What’s next for monetization? Game monetization has changed a lot in the past few years, but there’s still enormous potential for changes ahead. Can console games successfully use the monetization techniques of mobile games? Can the amazing percentages of paying users and average payments that we see in certain games or regions become more common? Can tips be part of a new business model? What monetization methods are growing most rapidly now? What monetizaton experiments are happening now that show promise? Panelists will explore these and other questions as we do our best to “follow the money” into the future of monetization.

Speakers: Steve Peterson, CEO of StoryPhorce, moderator; Matt McCloskey, vice president of commerce at Twitch; Natalie Portier, chief operating officer at Appodeal

Building games for the platforms of tomorrow. Mobile games climbed to a $46 billion industry seemingly overnight, and the next evolution is coming just as fast. Standalone mobile app games get lots of gameplay, but now people are finding and playing games within the feeds they’re already using to connect with friends — including Facebook, Messenger, and other messaging apps. For example, Messenger Madness clocked 300 million plays in just one week in 2016. How is this new audience different — and similar — to gamers of today? Leading developers will talk about trends they’re seeing and offer specific tips for developing fun, sticky games for 2020.

Speakers: Leo Olebe, director of global games partnerships at Facebook; TBD

Breakout session 3 TBD


12:45 p.m. to 2 p.m.

2:00 p.m. to 2:30 p.m.  The Console Wars. Perrin Kaplan and Bernie Stolar were there at the beginning of the console wars. Kaplan handled communications and marketing for Nintendo of America, while Stolar got the PlayStation and Sega Dreamcast off the ground. We’ll extract the lessons of the past from them that are relevant for today.

Speakers: Perrin Kaplan, principal at Zebra Partners; Bernie Stolar, CEO of the Stolar Group and former head of the U.S. divisions of Sony Computer Entertainment and Sega.

Above: Hilmar of CCP Games.

Image Credit: Dean Takahashi

2:30 p.m. to 2:50 p.m. Hollywood and games 2.0. Mobile game companies are taking their turn with Hollywood. As user acquisition costs rise, it pays to have a good brand from a Hollywood intellectual property. But how do you make it work? FoxNext Games and NBCUniversal are giving it a go. We’ll talk with them about the lessons of the past and how they apply to mobile and beyond.

Speakers: Michael Metzger, investment banker at Houlihan Lokey; Chris Heatherly, head of games at NBCUniversal; Aaron Loeb, president of FoxNext Studios

2:50 p.m. to 3:10 p.m. Competitive gaming, then and now.  As a pioneer in esports, Dennis Fong holds a place in the Guinness Book of World Records as the world’s first professional gamer and he’s been called “the Michael Jordan” of the gaming world. He founded successful gaming companies including Gamers.com, Lithium Technologies and Xfire (which Viacom acquired in 2006 for $110 million). Accel’s has invested in game companies including Plays.tv, Razer, Rovio, and Supercell. Accel’s Ping Li and Fong will look back on the 20 year arc in esports: the similarities between the gaming community then and now; some learnings that Fong, as a competitive gamer, applied when building his companies; and their views of the future.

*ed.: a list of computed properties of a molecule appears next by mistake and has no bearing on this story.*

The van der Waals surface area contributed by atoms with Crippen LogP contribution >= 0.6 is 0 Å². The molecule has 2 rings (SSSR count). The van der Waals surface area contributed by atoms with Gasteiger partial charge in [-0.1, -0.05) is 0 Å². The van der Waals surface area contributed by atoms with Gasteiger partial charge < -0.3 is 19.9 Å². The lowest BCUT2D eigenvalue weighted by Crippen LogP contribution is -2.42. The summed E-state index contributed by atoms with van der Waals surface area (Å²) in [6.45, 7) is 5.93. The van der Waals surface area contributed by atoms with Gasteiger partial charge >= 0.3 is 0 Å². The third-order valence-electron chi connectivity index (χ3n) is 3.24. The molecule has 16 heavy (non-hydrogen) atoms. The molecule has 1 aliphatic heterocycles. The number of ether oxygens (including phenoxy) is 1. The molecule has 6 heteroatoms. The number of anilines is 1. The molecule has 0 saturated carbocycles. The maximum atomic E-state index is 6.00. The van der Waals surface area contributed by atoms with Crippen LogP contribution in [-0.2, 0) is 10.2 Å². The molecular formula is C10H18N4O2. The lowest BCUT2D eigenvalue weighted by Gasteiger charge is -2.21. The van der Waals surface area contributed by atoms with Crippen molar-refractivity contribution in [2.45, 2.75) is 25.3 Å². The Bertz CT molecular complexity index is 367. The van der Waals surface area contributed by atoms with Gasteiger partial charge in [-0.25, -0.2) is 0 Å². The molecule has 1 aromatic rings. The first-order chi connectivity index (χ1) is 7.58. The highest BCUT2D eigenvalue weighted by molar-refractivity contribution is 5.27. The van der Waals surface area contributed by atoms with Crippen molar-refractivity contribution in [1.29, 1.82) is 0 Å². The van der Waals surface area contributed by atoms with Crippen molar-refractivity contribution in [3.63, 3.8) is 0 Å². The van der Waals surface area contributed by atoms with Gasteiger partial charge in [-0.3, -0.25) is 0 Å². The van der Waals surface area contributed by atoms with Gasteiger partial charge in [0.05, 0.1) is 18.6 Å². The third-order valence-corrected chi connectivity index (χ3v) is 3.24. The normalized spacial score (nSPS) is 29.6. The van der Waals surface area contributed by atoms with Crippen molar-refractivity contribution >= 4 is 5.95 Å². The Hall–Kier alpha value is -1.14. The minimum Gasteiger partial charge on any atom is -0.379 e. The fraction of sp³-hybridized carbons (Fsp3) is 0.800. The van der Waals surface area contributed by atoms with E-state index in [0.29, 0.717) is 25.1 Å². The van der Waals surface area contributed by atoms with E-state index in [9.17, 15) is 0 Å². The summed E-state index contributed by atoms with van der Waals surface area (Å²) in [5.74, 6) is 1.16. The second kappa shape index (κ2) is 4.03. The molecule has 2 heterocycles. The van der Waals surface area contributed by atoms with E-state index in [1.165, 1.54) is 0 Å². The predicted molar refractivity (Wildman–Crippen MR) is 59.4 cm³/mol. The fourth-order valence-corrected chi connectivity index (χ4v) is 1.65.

Speakers: Ping Li, general partner at Accel; Dennis Fong, CEO of Plays.tv

Above: Dennis Fong was the first to make himself a star in the 1990s world of competitive gaming scene.

Image Credit: Uriel Espinoza

3:10 p.m. to 3:30 p.m. The Virtual Economy. Hilmar Veigar Petursson has been an advocate of virtual economies for decades. He launched CCP Games two decades ago and created one of the longest-lasting virtual worlds with Eve Online. He has also expanded the Eve universe in many directions, including virtual reality. We’ll talk with him about his vision for where it’s going.

Speakers: Dean Takahashi, moderator; Hilmar Veigar Petursson, CEO of CCP Games

3:30 p.m. to 4:00 p.m. Break

4:00 p.m. to 4:20 p.m. Games with ridiculous computation. The games of the future can be built on the cloud and tap massive computing power that can supplement the computing that happens on users’ machines. This will enable huge simulations that weren’t possible before, and we’ll explore where this is going to go. What kind of games will be imaginable now, even for small game startups?

Speakers: Bill Roper, chief creative officer at Improbable; TBD

4:20 p.m. to 4:40 p.m. The role of influencers in gaming. Influencers can make or break games, if they decide they like them or not. With armies of followers on platforms like Twitch or YouTube, influencers are getting rich playing games. How does the life of an influencer differ from the old school journalism, and how do you approach them?

Speakers: TBD

4:40 p.m. to 5:00 p.m. The evolution of storytelling, from LucasArts to Telltale. LucasArts pioneered stories in graphic adventure games like Labyrinth, The Secret of Monkey Island, and Grim Fandango. In 2004, Telltale picked up the baton and started making episodic games, which unfold like TV shows over time. It hit its stride with The Walking Dead in 2012, and now it has many acclaimed story-based games in the market. We’ll talk about how this evolved into a popular product category with two LucasArts veterans. And we’ll look at the future of story in games.

Speakers: Dan Connors, CEO of Telltale Games; TBD

5:00 p.m. to 5:20 p.m. How we use spaces: Physical, virtual, gaming. John Underkoffler gave us an amazing gesture-based user interface years ago when he created the computing interface that Tom Cruise used in the film Minority Report. Now we’ll see what else he has in mind that could have an impact on games.

Speaker: John Underkoffler, CEO of Oblong Industries and science advisor for Minority Report

Above: Myst, first published in 1993, is an enduring video game brand.

Image Credit: Cyan

5:20 p.m. to 6:00 p.m. How experiential games have changed. Robyn and Rand Miller rose to fame in the early 90’s with their game “Myst”, a pioneer of immersive, atmospheric games that leveraged the new capabilities of the CD-ROM. Cyan is back with its Myst successor “Obduction” on VR platforms, and Robyn is making films and VR applications. The pair talk about what it’s like to be on the cutting edge of experiential games.